Wednesday, February 8, 2017

What would you do if you had to go into a psychiatric hospital?

The way things are right now in our system, the prisons are filled with mentally ill people. You may hear about them but not very much. There are a lot of reasons for this and although I have never been in prison, I have been confined four times by my own choice in a psychiatric hospital. This last time was because I was hallucinating; this had never happened to me before.  The hallucinations were very vivid and my psychiatrist told me that he thought they could have come from medication problems. He dropped the dosage levels of a number of my "brain pills." I was so thankful to God that I did not get depressed and I still have felt no ill effects from this change.
This  hospitalization was only for two days as they monitored my med change.

Those four psychiatric hospital stays have spanned thirty years and some things never seem to change. The extremely limited visiting hours is one of those things. I still think the visiting hours are ridiculous. Again, I know the reasons and I think they could work on making the visits and the rules a little more individualized rather than have blanket rules for every case Strangely enough,
for some reason, this time, they put me on the substance abuse wing.  I met some interesting people but the last time I drank alcohol was when I was sixteen.  I have never used illegal drugs. It was an interesting experience and I found that while I was in there, the Lord was with me.

Hospitalizations are not the way to spend your holidays. I was in and out of these facilities from Thanksgiving Day until December 14 last year. After I left the psych hospital, I returned for the second time to the local "regular" hospital because my blood pressure was still so low.  This was happening because I was on too many blood pressure pills.  My heartbeat slowed way down, I was slurring my speech, and could barely talk, walk or sit up. They finally dropped another pill that was the culprit.  It was probably also why I was hallucinating.  They put me on the cardiac unit and the change in the rules was almost shocking to me although I knew it would be different. I had the hospital room phone, my own cell phone, a television and all the visiting hours my friends and family wanted. I had some very kind nurses and other hospital staff at both type of hospitals but the other differences need some reform. If you have the ability, let's work together to try to enact some changes in the system of psychiatric hospitals.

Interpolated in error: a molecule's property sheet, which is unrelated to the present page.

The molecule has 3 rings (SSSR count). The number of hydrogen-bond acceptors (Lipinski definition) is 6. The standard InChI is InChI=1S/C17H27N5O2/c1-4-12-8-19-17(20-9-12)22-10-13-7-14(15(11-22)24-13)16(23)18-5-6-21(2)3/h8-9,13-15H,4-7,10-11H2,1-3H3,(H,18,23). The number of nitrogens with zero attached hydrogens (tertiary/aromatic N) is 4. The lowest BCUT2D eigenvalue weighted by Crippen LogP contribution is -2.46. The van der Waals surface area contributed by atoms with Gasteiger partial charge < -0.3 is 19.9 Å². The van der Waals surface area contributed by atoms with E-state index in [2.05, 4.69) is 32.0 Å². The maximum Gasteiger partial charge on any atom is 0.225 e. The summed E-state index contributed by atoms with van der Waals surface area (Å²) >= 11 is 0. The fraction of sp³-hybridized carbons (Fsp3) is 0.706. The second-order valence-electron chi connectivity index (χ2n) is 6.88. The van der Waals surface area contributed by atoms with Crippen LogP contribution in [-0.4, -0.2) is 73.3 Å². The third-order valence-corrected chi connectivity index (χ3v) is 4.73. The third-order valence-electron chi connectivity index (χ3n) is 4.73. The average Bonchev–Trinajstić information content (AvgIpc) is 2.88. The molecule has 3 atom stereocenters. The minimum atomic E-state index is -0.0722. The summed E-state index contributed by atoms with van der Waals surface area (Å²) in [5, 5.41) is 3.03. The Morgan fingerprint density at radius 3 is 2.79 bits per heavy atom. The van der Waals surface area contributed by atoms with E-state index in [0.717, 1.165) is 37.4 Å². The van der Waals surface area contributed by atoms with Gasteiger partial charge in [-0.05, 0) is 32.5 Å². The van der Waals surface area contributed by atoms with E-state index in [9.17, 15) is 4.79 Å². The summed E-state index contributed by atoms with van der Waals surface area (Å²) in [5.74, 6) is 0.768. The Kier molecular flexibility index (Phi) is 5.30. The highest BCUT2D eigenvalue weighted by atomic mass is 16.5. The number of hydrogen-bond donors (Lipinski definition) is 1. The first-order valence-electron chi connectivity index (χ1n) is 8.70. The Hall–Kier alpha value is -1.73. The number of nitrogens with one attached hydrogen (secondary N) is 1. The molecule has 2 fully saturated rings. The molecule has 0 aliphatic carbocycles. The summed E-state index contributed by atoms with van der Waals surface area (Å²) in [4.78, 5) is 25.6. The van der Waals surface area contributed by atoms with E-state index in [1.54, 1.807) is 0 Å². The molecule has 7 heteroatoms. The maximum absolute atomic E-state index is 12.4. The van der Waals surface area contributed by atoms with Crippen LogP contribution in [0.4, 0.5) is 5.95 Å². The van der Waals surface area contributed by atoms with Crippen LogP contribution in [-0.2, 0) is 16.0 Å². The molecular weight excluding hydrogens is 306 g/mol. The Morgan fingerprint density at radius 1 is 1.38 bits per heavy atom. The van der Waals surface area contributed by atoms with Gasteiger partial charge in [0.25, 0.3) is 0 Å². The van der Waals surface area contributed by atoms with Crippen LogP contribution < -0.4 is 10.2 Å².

And I say this very seriously, Thank God we are not living in Bedlam.
  


Bethlehem (Bedlam) "Madhouse" 

Operated from1329-1948 
 Eventually known as Bedlam,  Nuns took in the sick, i.e. lepers, frail old women, etc. In 
1375, it was seized by the Crown. In 1403, royal edict turned it into mad house.  The Hospital became famous and notorious for the brutal ill-treatment meted out to the mentally ill.  In 1675 Bedlam moved to new buildings where the playwright Nathaniel Lee was incarcerated there for five years, reporting that: "They called me mad, and I called them mad, and them, they outvoted me."

The inmates were first called "patients" in 1700, and "curable" and "incurable" wards were opened in 1725-34. Visits by friends and relatives were allowed. Indeed, for poor inmates it was expected that those connected to them would periodically bring food and other essentials for their survival. (Jonathan Andrews) . In 1817 it was reported that “the basement is appropriated for those patients who are not cleanly in their persons, and who on that account have no beds, but lie on straw with blankets and a rug; but I am sorry to say it is too often made a place of punishment to gratify the unbounded cruelties of the keepers.” (The Interior of Bethlehem Hospital, by Urban Met calf, 1817.)






Image result for james norris bedlam
Image result for picture of James Norris, bedlam hospital
James Norris (17??-1814), once an American seaman, now chained to his bed. Norris had been admitted in 1800 and so terrorized the small staff that in June 1804 he was permanently confined in an iron harness.Ten years later when Wakefield visited, Norris was still in the same spot!
Norris’s isolation and constraints were described at the time:
A stout iron ring was riveted round his neck, from which a short chain passed through a ring made to slide upwards and downwards on an upright massive iron bar, more than six feet high, inserted into the wall. Round his body a strong iron bar about 12 inches wide was riveted; on each side of the bar was a ring; which was fashioned to and enclosed each of his arms, pinioned them close to his sides.
Norris was removed from his shackles but died within a few months. Bedlam was closed.




Visitors/ gawkers/pitiless spectators


As late as 1815, Bethlem Hospital showed its lunatics every Sunday for one penny. People would pack lunches and bring the family to gawk at the patients who were naked or near naked. The people found it amusing to watch them shriek, howl, sing, and tear at their hair and bodies. The annual revenue from those visits amounted to almost 400 pounds which means that an astonishing 96,000 visitors came to see the mad each year. (Michel Foucault) Bedlam Hospital housed the very disturbed and troubled; Donald Lupton in the 1630s described ‘cryings, screechings, roarings, brawlings, shaking of chains, swearings, frettings, chaffings.'